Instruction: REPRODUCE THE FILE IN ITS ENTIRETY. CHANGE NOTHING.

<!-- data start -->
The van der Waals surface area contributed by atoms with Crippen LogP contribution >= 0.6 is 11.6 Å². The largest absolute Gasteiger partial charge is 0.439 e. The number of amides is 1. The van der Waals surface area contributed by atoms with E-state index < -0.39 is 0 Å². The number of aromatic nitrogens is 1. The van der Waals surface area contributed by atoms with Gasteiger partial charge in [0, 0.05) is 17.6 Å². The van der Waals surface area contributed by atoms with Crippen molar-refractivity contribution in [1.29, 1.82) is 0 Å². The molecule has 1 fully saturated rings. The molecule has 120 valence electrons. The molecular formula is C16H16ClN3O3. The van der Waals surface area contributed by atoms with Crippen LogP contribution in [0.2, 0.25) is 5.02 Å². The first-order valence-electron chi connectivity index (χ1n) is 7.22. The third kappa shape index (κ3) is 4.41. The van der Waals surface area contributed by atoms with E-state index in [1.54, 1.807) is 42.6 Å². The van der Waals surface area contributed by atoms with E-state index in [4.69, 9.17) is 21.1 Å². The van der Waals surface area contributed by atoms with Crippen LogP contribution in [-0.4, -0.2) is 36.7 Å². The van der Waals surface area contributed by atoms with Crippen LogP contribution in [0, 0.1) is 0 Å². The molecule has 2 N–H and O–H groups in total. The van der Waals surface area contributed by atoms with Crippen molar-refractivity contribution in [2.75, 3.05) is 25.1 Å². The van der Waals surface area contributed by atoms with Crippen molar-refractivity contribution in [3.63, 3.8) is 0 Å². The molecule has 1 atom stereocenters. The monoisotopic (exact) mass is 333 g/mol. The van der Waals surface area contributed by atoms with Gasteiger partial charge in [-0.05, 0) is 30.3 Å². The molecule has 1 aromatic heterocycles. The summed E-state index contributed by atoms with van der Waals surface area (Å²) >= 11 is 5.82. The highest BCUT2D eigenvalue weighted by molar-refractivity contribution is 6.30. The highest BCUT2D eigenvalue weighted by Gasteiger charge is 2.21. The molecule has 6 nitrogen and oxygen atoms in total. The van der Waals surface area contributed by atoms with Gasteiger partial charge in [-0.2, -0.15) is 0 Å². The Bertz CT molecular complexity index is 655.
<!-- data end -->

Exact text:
The van der Waals surface area contributed by atoms with Crippen LogP contribution >= 0.6 is 11.6 Å². The largest absolute Gasteiger partial charge is 0.439 e. The number of amides is 1. The van der Waals surface area contributed by atoms with E-state index < -0.39 is 0 Å². The number of aromatic nitrogens is 1. The van der Waals surface area contributed by atoms with Gasteiger partial charge in [0, 0.05) is 17.6 Å². The van der Waals surface area contributed by atoms with Crippen molar-refractivity contribution in [1.29, 1.82) is 0 Å². The molecule has 1 fully saturated rings. The molecule has 120 valence electrons. The molecular formula is C16H16ClN3O3. The van der Waals surface area contributed by atoms with Crippen LogP contribution in [0.2, 0.25) is 5.02 Å². The first-order valence-electron chi connectivity index (χ1n) is 7.22. The third kappa shape index (κ3) is 4.41. The van der Waals surface area contributed by atoms with E-state index in [1.54, 1.807) is 42.6 Å². The van der Waals surface area contributed by atoms with E-state index in [4.69, 9.17) is 21.1 Å². The van der Waals surface area contributed by atoms with Crippen LogP contribution in [-0.4, -0.2) is 36.7 Å². The van der Waals surface area contributed by atoms with Crippen LogP contribution in [0, 0.1) is 0 Å². The molecule has 2 N–H and O–H groups in total. The van der Waals surface area contributed by atoms with Crippen molar-refractivity contribution in [2.75, 3.05) is 25.1 Å². The van der Waals surface area contributed by atoms with Crippen molar-refractivity contribution in [3.63, 3.8) is 0 Å². The molecule has 1 atom stereocenters. The monoisotopic (exact) mass is 333 g/mol. The van der Waals surface area contributed by atoms with Gasteiger partial charge in [-0.05, 0) is 30.3 Å². The molecule has 1 aromatic heterocycles. The summed E-state index contributed by atoms with van der Waals surface area (Å²) >= 11 is 5.82. The highest BCUT2D eigenvalue weighted by molar-refractivity contribution is 6.30. The highest BCUT2D eigenvalue weighted by Gasteiger charge is 2.21. The molecule has 6 nitrogen and oxygen atoms in total. The van der Waals surface area contributed by atoms with Gasteiger partial charge in [-0.2, -0.15) is 0 Å². The Bertz CT molecular complexity index is 655.